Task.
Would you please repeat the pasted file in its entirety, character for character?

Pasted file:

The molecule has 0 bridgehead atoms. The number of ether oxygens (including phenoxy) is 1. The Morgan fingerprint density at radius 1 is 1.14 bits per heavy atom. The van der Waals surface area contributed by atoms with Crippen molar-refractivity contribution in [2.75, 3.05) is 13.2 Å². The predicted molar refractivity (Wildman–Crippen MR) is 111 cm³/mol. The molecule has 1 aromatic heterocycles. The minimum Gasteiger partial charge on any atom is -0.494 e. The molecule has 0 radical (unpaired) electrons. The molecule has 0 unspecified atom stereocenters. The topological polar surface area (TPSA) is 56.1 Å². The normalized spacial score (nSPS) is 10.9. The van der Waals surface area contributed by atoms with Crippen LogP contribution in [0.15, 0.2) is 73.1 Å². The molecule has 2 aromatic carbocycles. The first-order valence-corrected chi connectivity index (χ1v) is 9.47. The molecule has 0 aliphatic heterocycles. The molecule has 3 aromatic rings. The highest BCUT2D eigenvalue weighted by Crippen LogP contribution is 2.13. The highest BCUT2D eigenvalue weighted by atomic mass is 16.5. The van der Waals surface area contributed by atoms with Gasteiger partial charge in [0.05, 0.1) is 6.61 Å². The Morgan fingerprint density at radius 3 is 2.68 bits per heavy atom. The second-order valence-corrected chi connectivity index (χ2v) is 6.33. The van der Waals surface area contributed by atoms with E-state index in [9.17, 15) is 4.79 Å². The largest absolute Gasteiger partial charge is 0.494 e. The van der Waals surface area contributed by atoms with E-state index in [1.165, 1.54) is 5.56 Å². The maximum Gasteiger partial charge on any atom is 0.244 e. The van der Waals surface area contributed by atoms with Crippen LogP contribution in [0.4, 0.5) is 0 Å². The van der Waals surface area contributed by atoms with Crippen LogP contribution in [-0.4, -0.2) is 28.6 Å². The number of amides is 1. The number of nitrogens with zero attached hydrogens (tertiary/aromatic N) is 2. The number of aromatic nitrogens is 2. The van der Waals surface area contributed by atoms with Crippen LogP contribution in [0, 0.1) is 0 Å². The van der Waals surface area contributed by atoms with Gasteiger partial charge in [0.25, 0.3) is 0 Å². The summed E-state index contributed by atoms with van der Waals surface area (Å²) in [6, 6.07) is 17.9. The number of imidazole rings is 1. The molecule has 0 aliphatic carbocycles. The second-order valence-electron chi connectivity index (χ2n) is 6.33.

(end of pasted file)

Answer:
The molecule has 0 bridgehead atoms. The number of ether oxygens (including phenoxy) is 1. The Morgan fingerprint density at radius 1 is 1.14 bits per heavy atom. The van der Waals surface area contributed by atoms with Crippen molar-refractivity contribution in [2.75, 3.05) is 13.2 Å². The predicted molar refractivity (Wildman–Crippen MR) is 111 cm³/mol. The molecule has 1 aromatic heterocycles. The minimum Gasteiger partial charge on any atom is -0.494 e. The molecule has 0 radical (unpaired) electrons. The molecule has 0 unspecified atom stereocenters. The topological polar surface area (TPSA) is 56.1 Å². The normalized spacial score (nSPS) is 10.9. The van der Waals surface area contributed by atoms with Crippen LogP contribution in [0.15, 0.2) is 73.1 Å². The molecule has 2 aromatic carbocycles. The first-order valence-corrected chi connectivity index (χ1v) is 9.47. The molecule has 0 aliphatic heterocycles. The molecule has 3 aromatic rings. The highest BCUT2D eigenvalue weighted by Crippen LogP contribution is 2.13. The highest BCUT2D eigenvalue weighted by atomic mass is 16.5. The van der Waals surface area contributed by atoms with Gasteiger partial charge in [0.05, 0.1) is 6.61 Å². The Morgan fingerprint density at radius 3 is 2.68 bits per heavy atom. The second-order valence-corrected chi connectivity index (χ2v) is 6.33. The van der Waals surface area contributed by atoms with E-state index in [9.17, 15) is 4.79 Å². The largest absolute Gasteiger partial charge is 0.494 e. The van der Waals surface area contributed by atoms with E-state index in [1.165, 1.54) is 5.56 Å². The maximum Gasteiger partial charge on any atom is 0.244 e. The van der Waals surface area contributed by atoms with Crippen LogP contribution in [0.4, 0.5) is 0 Å². The van der Waals surface area contributed by atoms with Crippen LogP contribution in [-0.4, -0.2) is 28.6 Å². The number of amides is 1. The number of nitrogens with zero attached hydrogens (tertiary/aromatic N) is 2. The number of aromatic nitrogens is 2. The van der Waals surface area contributed by atoms with Crippen LogP contribution in [0, 0.1) is 0 Å². The van der Waals surface area contributed by atoms with Gasteiger partial charge in [0.25, 0.3) is 0 Å². The summed E-state index contributed by atoms with van der Waals surface area (Å²) in [6, 6.07) is 17.9. The number of imidazole rings is 1. The molecule has 0 aliphatic carbocycles. The second-order valence-electron chi connectivity index (χ2n) is 6.33.